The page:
Linkara [v/o]: Actually, here’s a legitimate question: with all the cast members indisposed by the crap going on behind the scenes, has Stan Lee been forced to carry the entire show until now? John Belushi, chased by The Silver Samurai, runs of stage. Before the goons in the booth can react to this, Laraine Newman and Dan Aykroyd rush in with fire extinguishers that blind the goons and allow them to steal their guns. However, Lorne Michaels got blasted too.

Lorne Michaels: Aykroyd, you—you--!!

Dan Aykroyd: No need to say thanks, Lorne. It’s all in a day’s work.

Lorne Michaels’ Thought Bubble: For this I left Canada?? Lord, you have no sense of Justice.

Lorne Michaels/Linkara: [Groans] Just 2 more years, Lorne, just 2 more years.

Linkara: My thanks to the 3 people who get that joke.

  • In 1980, Lorne Michaels took a 5 year break from the show.

    Linkara [v/o]: Oh, and Lorne Michaels is also the only guy smart enough to TELL THEM TO CALL THE COPS! Back in the audience…

Mary Jane Watson: [To the man sitting near her, Ken Morrow] Great show, huh?

Ken Morrow: Yup.

Ken Morrow/Linkara: I especially loved how half the sketches are falling apart and another one has Stan Lee dancing inexplicably with Jane Curtin. Truly, this is the best of Saturday Night Live.

Linkara [v/o]: Anyway, while Mary Jane gets hit on, Spidey engages The Silver Samurai, but gets knocked away pretty easily. Belushi tries to fight the samurai head on, but the samurai grabs the ring from him and a kick by Spidey finally gets the ring off Belushi’s finger. With the ring in his possession, The Silver Samurai teleports away.

Linkara: [Sarcastic] Wow, good team-up guys, the villain got what he wanted and he escaped! [Thumbs up!]

Text Box: The show’s almost over, then. And as the cast moves center stage for their final bows—before an audience ret-

Linkara [v/o]: That grammar’s way off.

Text Box: Before an audience rising in a standing ovation for what they thought was a magnificent slapstick show—

Linkara [v/o]: Oh, yeah, “A magnificent slapstick show” that also had dancing and a sword fight and Spider-man and half the sketches didn’t happen because of electrocutions and characters being missing. Spidey changes back to Peter Parker and meets back up with MJ, who’s put off by the guy who was hitting on her earlier [Ken Morrow], for some reason. And so, our comic ends with John Belushi talking to Garrett Morris about how the ring was supposed to some other guy in the building with a similar name [J.B. Lu-shi], but the rain ruined the ink on the label and so the mailman just guessed that it went to him instead…and it ends on a bad joke as Belushi somehow has some of Spider-man’s webbing, isn’t that supposed to disintegrate after an hour or so [it does indeed disintegrate after an hour]? And says that he wonders what they’ll do for…the spin-off!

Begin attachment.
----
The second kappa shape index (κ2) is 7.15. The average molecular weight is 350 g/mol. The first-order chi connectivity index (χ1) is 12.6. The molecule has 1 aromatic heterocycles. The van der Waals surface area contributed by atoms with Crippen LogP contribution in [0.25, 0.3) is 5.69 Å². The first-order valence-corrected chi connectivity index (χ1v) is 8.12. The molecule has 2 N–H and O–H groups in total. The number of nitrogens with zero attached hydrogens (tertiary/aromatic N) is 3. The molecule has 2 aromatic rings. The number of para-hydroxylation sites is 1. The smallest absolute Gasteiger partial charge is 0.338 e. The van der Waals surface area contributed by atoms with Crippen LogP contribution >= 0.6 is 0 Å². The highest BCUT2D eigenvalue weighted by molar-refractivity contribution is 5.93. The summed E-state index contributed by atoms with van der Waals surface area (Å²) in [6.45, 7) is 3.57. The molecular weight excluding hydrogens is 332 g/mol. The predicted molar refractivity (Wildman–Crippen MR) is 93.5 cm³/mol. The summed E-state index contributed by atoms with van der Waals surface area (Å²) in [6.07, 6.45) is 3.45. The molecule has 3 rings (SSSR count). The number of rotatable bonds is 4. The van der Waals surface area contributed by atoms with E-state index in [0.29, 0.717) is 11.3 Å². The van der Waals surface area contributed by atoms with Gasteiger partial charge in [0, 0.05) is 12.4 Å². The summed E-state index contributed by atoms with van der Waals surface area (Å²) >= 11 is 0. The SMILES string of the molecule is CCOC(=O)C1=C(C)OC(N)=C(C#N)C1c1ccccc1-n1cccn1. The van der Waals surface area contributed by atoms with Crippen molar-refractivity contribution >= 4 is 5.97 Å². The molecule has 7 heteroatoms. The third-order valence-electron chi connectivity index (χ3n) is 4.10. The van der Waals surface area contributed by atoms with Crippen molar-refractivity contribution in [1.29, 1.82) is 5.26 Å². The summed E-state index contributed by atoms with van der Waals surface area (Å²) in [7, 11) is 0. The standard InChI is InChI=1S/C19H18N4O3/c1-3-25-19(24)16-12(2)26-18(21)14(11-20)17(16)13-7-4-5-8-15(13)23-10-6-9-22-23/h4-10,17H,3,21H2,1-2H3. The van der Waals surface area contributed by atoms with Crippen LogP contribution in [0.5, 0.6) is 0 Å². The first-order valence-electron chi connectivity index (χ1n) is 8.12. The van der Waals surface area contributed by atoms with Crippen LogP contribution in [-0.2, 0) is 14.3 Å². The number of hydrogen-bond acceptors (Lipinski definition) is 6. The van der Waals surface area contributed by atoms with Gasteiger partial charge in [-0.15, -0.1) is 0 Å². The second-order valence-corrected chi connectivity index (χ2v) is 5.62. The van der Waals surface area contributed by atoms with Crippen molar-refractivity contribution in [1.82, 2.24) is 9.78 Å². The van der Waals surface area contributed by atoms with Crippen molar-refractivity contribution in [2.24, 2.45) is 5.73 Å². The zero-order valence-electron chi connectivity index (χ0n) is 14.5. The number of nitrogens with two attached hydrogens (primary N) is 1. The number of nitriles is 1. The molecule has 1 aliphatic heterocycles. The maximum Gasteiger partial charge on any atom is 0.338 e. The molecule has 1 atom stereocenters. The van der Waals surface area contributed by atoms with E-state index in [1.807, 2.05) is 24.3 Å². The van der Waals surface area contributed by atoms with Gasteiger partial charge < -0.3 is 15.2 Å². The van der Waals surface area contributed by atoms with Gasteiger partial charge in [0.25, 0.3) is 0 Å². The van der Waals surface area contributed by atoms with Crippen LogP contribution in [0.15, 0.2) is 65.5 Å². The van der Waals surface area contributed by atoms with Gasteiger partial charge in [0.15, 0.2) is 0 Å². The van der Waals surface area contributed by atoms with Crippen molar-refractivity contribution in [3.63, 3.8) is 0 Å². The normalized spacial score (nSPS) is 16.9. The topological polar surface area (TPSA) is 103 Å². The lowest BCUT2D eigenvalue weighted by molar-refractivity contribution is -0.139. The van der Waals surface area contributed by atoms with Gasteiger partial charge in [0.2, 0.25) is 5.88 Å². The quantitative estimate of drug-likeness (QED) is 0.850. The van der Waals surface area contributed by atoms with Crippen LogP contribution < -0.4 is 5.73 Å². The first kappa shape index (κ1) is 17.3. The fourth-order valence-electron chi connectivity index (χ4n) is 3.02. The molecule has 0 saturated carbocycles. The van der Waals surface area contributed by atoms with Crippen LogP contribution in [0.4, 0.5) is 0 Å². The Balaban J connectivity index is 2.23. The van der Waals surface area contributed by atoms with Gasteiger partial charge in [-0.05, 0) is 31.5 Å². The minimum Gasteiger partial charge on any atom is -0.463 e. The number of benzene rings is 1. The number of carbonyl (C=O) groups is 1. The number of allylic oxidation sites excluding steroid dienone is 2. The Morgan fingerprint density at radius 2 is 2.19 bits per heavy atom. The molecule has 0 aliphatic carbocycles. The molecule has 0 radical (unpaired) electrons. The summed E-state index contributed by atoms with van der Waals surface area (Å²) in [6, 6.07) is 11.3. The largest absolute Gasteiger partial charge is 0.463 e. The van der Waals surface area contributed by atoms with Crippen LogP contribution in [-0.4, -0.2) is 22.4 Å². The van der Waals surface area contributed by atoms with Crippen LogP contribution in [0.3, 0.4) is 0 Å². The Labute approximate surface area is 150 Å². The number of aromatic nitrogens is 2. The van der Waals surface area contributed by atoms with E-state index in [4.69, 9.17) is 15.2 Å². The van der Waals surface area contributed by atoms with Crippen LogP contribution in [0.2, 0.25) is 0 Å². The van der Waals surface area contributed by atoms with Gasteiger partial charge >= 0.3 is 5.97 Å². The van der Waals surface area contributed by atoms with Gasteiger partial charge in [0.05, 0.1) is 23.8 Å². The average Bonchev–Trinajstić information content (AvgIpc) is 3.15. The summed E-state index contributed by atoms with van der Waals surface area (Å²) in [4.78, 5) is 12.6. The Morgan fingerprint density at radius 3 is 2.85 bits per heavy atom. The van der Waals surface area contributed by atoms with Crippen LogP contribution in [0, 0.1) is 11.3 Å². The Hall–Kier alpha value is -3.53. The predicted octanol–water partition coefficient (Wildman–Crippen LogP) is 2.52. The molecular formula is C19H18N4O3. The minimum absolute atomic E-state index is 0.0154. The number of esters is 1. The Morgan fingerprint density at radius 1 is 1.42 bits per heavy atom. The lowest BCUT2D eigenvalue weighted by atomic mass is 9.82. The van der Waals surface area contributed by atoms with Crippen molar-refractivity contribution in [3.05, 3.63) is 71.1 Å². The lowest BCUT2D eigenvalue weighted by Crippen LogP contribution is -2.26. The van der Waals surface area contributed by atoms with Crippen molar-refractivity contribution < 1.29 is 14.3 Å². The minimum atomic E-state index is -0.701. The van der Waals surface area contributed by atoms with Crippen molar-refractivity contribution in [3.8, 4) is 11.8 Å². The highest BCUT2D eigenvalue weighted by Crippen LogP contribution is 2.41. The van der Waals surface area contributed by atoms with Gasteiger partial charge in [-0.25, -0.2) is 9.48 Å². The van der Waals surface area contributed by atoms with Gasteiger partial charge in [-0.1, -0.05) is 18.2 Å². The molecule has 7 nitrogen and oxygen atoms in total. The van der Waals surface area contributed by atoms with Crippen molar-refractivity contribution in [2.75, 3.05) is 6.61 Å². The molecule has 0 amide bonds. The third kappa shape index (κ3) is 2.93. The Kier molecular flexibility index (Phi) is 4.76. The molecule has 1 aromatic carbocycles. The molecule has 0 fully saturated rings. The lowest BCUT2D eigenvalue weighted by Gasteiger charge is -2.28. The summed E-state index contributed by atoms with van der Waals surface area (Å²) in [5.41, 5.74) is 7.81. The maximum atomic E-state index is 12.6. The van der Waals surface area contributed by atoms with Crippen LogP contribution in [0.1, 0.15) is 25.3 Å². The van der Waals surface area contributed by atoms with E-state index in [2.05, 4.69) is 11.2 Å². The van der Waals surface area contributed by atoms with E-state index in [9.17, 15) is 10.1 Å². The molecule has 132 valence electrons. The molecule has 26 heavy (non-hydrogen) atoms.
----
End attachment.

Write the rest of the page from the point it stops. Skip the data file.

Linkara: [Raises up comic] This comic sucks, but I really kind of feel bad about saying that.

Linkara [v/o]: Most people who have read it these days seem to think it’s pretty decent and if you hold that opinion, that’s fine. The strongest thing I can say in its favor is that has a pretty good amount of action and unlike a certain other Marvel team-up issue I’ve reviewed, Spidey does at least interact with the SNL cast a lot. Where it fails is that for a team-up with a bunch of comedians, it’s not very funny. I that there are bits that are meant to be funny, but they really aren’t. The funniest it gets is Gilda Radner doing Emily Litella, otherwise it’s just the cast of the show fighting off goons and occasionally saying something that’s probably supposed to be a joke, but really isn’t. Jim Shooter wrote in his blog that John Belushi read the issue after it came out and loved it, asking to come and see the Marvel offices. When he was there, he revealed he was actually a huge Marvel Comics fan and could identify all the plots of all the covers that were hung up in the offices. He invited the creative team of the book to attend the opening night party of the movie “Animal House” and a few of them were even there, Belushi introducing them to everybody, including some of the other SNL cast members. As a result of all this, Belushi was given comp copies of every Marvel comic published until his tragic death 1982 from an accidental drug overdose.

Linkara: Still, this opens the door for other bizarre crossovers between late-night personalities and superheroes. Heck, why don’t we have David letterman meet the Avengers? [Quickly cut to said issue] Yeah, that exits. I have it. But, we’ll save it fro another time.